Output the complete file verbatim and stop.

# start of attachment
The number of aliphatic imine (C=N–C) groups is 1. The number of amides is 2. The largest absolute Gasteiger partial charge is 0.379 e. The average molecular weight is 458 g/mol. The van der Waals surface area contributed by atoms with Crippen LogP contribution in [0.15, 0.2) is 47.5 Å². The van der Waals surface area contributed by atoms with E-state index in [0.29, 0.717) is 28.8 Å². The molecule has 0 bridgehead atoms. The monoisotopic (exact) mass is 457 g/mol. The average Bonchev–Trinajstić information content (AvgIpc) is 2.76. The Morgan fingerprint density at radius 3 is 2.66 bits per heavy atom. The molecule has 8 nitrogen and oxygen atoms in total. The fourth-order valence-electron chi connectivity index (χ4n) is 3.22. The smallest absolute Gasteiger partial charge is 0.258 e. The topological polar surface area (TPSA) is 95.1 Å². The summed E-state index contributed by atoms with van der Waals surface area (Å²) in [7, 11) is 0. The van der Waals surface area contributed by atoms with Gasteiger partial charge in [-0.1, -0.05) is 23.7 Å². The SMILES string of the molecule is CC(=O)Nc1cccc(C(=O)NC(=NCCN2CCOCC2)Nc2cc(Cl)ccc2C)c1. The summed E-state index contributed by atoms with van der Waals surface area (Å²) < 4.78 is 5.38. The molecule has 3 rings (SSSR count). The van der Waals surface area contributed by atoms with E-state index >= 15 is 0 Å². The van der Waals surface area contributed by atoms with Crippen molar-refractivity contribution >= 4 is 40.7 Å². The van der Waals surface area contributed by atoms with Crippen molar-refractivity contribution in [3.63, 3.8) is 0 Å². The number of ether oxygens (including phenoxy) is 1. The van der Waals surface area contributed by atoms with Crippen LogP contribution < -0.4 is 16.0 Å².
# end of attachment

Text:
The number of aliphatic imine (C=N–C) groups is 1. The number of amides is 2. The largest absolute Gasteiger partial charge is 0.379 e. The average molecular weight is 458 g/mol. The van der Waals surface area contributed by atoms with Crippen LogP contribution in [0.15, 0.2) is 47.5 Å². The van der Waals surface area contributed by atoms with E-state index in [0.29, 0.717) is 28.8 Å². The molecule has 0 bridgehead atoms. The monoisotopic (exact) mass is 457 g/mol. The average Bonchev–Trinajstić information content (AvgIpc) is 2.76. The Morgan fingerprint density at radius 3 is 2.66 bits per heavy atom. The molecule has 8 nitrogen and oxygen atoms in total. The fourth-order valence-electron chi connectivity index (χ4n) is 3.22. The smallest absolute Gasteiger partial charge is 0.258 e. The topological polar surface area (TPSA) is 95.1 Å². The summed E-state index contributed by atoms with van der Waals surface area (Å²) in [7, 11) is 0. The van der Waals surface area contributed by atoms with Gasteiger partial charge in [-0.1, -0.05) is 23.7 Å². The SMILES string of the molecule is CC(=O)Nc1cccc(C(=O)NC(=NCCN2CCOCC2)Nc2cc(Cl)ccc2C)c1. The summed E-state index contributed by atoms with van der Waals surface area (Å²) < 4.78 is 5.38. The molecule has 3 rings (SSSR count). The van der Waals surface area contributed by atoms with E-state index >= 15 is 0 Å². The van der Waals surface area contributed by atoms with Crippen molar-refractivity contribution >= 4 is 40.7 Å². The van der Waals surface area contributed by atoms with Crippen molar-refractivity contribution in [3.63, 3.8) is 0 Å². The number of ether oxygens (including phenoxy) is 1. The van der Waals surface area contributed by atoms with Crippen LogP contribution < -0.4 is 16.0 Å².